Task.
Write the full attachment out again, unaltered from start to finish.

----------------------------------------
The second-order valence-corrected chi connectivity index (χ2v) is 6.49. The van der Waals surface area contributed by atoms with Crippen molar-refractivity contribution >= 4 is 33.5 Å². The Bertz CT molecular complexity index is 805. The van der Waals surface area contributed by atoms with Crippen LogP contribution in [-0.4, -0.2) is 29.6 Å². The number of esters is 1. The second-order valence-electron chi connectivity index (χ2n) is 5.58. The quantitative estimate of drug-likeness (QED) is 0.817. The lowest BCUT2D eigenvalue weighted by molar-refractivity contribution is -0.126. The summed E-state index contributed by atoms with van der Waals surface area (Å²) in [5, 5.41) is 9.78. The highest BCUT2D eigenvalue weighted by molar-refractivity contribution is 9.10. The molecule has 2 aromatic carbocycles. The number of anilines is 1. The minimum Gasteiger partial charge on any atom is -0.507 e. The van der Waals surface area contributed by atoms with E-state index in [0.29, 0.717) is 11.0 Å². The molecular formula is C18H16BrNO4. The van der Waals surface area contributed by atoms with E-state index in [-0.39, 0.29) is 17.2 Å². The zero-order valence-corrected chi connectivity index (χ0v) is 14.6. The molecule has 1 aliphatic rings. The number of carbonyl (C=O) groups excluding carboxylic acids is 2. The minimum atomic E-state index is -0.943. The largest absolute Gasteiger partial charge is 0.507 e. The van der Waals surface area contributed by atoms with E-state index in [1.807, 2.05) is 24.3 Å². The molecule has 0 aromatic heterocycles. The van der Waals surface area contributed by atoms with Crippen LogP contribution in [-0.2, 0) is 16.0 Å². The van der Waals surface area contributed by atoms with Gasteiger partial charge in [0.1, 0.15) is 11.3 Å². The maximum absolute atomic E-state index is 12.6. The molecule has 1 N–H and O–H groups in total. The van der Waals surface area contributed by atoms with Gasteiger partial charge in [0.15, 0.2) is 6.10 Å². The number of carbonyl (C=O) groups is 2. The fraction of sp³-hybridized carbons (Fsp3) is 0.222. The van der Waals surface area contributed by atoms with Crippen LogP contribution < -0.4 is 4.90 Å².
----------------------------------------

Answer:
The second-order valence-corrected chi connectivity index (χ2v) is 6.49. The van der Waals surface area contributed by atoms with Crippen molar-refractivity contribution >= 4 is 33.5 Å². The Bertz CT molecular complexity index is 805. The van der Waals surface area contributed by atoms with Crippen LogP contribution in [-0.4, -0.2) is 29.6 Å². The number of esters is 1. The second-order valence-electron chi connectivity index (χ2n) is 5.58. The quantitative estimate of drug-likeness (QED) is 0.817. The lowest BCUT2D eigenvalue weighted by molar-refractivity contribution is -0.126. The summed E-state index contributed by atoms with van der Waals surface area (Å²) in [5, 5.41) is 9.78. The highest BCUT2D eigenvalue weighted by molar-refractivity contribution is 9.10. The molecule has 2 aromatic carbocycles. The number of anilines is 1. The minimum Gasteiger partial charge on any atom is -0.507 e. The van der Waals surface area contributed by atoms with E-state index in [0.29, 0.717) is 11.0 Å². The molecular formula is C18H16BrNO4. The van der Waals surface area contributed by atoms with E-state index in [-0.39, 0.29) is 17.2 Å². The zero-order valence-corrected chi connectivity index (χ0v) is 14.6. The molecule has 1 aliphatic rings. The number of carbonyl (C=O) groups excluding carboxylic acids is 2. The minimum atomic E-state index is -0.943. The largest absolute Gasteiger partial charge is 0.507 e. The van der Waals surface area contributed by atoms with E-state index in [1.807, 2.05) is 24.3 Å². The molecule has 0 aromatic heterocycles. The van der Waals surface area contributed by atoms with Crippen LogP contribution in [-0.2, 0) is 16.0 Å². The van der Waals surface area contributed by atoms with Gasteiger partial charge in [0.1, 0.15) is 11.3 Å². The maximum absolute atomic E-state index is 12.6. The molecule has 1 N–H and O–H groups in total. The van der Waals surface area contributed by atoms with Gasteiger partial charge in [0.15, 0.2) is 6.10 Å². The number of carbonyl (C=O) groups is 2. The fraction of sp³-hybridized carbons (Fsp3) is 0.222. The van der Waals surface area contributed by atoms with Crippen LogP contribution < -0.4 is 4.90 Å².